The lovely people at Made by Many have put some fascinating projects my way and are always a joy to work with.
Working direct for large organisations takes more time to line up, but has also proved to be time well spent. It helps me learn what customers really need and where my practice can add the greatest value.
I’m keen to keep that balance between different ways of engaging.
How long is a piece of string?
I’ve hit my targets for the year by doing fewer, larger engagements than I imagined.
Looking back, this is a good thing. I’ve finished every job feeling I delivered something of significant value to the client. I think they feel the same.
While I pride myself on being quick on the uptake, I reckon I add most value when a project gets down to a certain level of detail in terms of customer research and service design. Small, unexpected insights make a big difference, and those don’t always show themselves in the first few days.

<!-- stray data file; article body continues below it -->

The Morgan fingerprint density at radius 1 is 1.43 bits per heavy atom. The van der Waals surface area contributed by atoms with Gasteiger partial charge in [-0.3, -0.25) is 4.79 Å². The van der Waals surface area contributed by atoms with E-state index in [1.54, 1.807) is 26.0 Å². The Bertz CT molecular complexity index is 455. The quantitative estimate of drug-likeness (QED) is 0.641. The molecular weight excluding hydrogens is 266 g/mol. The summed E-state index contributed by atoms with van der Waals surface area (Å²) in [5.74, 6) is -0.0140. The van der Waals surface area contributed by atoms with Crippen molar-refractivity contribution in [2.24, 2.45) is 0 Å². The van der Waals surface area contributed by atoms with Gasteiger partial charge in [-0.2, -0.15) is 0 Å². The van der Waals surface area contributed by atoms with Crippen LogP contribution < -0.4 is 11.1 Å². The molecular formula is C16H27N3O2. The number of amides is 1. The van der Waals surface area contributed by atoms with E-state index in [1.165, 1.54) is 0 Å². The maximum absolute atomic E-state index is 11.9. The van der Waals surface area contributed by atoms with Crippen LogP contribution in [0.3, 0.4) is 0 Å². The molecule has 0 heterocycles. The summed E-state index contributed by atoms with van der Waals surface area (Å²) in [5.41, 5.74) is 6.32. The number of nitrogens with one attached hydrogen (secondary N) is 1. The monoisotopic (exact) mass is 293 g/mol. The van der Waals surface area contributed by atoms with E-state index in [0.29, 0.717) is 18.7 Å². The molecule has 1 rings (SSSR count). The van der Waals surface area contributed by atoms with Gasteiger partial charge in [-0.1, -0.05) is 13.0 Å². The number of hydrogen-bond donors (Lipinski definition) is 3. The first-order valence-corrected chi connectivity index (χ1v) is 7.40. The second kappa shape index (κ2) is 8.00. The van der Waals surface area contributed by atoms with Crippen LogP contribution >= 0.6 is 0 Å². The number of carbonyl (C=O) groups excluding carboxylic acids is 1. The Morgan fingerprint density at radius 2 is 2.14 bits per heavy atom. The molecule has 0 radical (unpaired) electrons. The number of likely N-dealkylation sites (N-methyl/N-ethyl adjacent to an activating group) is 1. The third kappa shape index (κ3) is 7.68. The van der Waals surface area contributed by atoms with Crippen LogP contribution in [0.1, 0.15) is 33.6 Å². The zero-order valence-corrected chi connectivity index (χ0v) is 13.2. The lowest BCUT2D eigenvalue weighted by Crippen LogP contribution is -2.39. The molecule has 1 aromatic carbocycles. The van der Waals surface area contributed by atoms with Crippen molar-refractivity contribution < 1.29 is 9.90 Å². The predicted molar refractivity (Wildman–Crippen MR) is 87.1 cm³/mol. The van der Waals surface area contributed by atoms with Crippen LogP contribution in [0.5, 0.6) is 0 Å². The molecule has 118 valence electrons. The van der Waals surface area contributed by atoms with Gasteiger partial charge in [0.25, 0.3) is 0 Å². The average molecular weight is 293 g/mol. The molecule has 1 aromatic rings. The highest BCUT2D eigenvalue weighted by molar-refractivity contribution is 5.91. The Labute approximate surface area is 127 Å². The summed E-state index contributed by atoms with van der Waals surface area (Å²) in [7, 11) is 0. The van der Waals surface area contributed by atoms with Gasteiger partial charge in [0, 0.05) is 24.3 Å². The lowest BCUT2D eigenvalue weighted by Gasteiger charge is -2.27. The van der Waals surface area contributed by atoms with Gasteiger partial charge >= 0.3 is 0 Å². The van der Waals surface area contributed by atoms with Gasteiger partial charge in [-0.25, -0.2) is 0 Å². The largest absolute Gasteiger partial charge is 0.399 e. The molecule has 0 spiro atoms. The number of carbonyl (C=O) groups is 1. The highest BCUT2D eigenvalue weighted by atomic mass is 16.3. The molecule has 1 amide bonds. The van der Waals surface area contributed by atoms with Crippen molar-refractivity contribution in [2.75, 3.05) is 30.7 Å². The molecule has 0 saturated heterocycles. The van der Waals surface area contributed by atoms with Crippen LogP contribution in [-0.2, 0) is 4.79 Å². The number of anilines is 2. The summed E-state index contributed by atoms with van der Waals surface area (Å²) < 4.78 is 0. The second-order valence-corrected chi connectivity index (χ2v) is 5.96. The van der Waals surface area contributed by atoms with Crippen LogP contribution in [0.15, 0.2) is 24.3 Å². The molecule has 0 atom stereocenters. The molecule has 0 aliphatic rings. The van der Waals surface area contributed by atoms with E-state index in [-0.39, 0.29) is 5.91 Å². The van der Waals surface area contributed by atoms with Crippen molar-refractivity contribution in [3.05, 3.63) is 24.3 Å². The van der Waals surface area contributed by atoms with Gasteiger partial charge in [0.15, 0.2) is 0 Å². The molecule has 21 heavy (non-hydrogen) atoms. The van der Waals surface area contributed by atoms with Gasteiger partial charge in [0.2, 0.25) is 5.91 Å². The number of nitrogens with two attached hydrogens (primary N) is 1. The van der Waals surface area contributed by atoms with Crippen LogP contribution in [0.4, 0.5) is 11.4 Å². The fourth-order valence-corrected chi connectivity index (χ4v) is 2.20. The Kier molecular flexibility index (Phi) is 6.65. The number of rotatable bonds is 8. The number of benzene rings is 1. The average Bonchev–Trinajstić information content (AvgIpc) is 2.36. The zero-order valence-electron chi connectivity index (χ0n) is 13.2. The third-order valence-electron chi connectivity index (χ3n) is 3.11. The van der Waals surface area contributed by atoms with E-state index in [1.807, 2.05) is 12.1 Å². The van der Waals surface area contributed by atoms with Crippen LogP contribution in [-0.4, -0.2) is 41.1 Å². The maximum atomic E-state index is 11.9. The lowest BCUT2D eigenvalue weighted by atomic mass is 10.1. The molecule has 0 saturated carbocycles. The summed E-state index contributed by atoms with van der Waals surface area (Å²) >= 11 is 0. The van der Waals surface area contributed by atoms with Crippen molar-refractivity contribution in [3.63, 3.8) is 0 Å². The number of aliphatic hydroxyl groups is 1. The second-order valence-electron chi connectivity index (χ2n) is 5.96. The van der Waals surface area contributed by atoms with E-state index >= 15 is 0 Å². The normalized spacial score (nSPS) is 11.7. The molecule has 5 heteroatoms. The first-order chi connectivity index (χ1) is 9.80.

Working with associates was always part of the plan. I had the chance to bring in a very talented service designer to work alongside me on one project, and pitched, ultimately unsuccessfully, with associates for another. Despite that miss, I believe this model is the future.
For the next year, I want to partner more with agencies and associates to tackle some big, worthwhile service challenges that none of us would be able to take on alone.
After experiencing the serendipity of co-working at Duke Studios, I wonder why anyone would be so dumb as to fill a big office block with people who all work for a single company.
Time to hear myself think
I promised myself that I’d make the time to keep thinking, blogging and speaking.
On this blog and in a series of talks, I’ve continued to circle around topics from service design to smart cities, with the odd diversion into local history. I gave lightning talks at Next Service Design in Berlin and Bettakultcha Leeds.